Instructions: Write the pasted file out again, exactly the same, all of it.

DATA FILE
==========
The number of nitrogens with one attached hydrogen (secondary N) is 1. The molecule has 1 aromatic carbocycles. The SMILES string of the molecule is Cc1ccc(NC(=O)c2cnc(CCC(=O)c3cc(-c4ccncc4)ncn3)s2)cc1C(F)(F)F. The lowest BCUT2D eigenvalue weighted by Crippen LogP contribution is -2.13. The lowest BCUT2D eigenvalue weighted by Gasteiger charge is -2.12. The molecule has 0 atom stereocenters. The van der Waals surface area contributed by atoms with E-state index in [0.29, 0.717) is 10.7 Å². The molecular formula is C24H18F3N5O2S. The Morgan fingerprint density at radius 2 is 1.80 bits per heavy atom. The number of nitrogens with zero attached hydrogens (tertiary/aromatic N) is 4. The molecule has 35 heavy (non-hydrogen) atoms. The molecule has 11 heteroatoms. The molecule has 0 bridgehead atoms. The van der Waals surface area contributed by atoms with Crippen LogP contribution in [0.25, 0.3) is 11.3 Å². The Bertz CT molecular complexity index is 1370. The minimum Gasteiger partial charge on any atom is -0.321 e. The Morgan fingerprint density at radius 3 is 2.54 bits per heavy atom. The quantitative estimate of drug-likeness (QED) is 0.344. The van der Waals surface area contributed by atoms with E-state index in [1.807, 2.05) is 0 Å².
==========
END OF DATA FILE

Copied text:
The number of nitrogens with one attached hydrogen (secondary N) is 1. The molecule has 1 aromatic carbocycles. The SMILES string of the molecule is Cc1ccc(NC(=O)c2cnc(CCC(=O)c3cc(-c4ccncc4)ncn3)s2)cc1C(F)(F)F. The lowest BCUT2D eigenvalue weighted by Crippen LogP contribution is -2.13. The lowest BCUT2D eigenvalue weighted by Gasteiger charge is -2.12. The molecule has 0 atom stereocenters. The van der Waals surface area contributed by atoms with E-state index in [0.29, 0.717) is 10.7 Å². The molecular formula is C24H18F3N5O2S. The Morgan fingerprint density at radius 2 is 1.80 bits per heavy atom. The number of nitrogens with zero attached hydrogens (tertiary/aromatic N) is 4. The molecule has 35 heavy (non-hydrogen) atoms. The molecule has 11 heteroatoms. The molecule has 0 bridgehead atoms. The van der Waals surface area contributed by atoms with Crippen LogP contribution in [0.25, 0.3) is 11.3 Å². The Bertz CT molecular complexity index is 1370. The minimum Gasteiger partial charge on any atom is -0.321 e. The Morgan fingerprint density at radius 3 is 2.54 bits per heavy atom. The quantitative estimate of drug-likeness (QED) is 0.344. The van der Waals surface area contributed by atoms with E-state index in [1.807, 2.05) is 0 Å².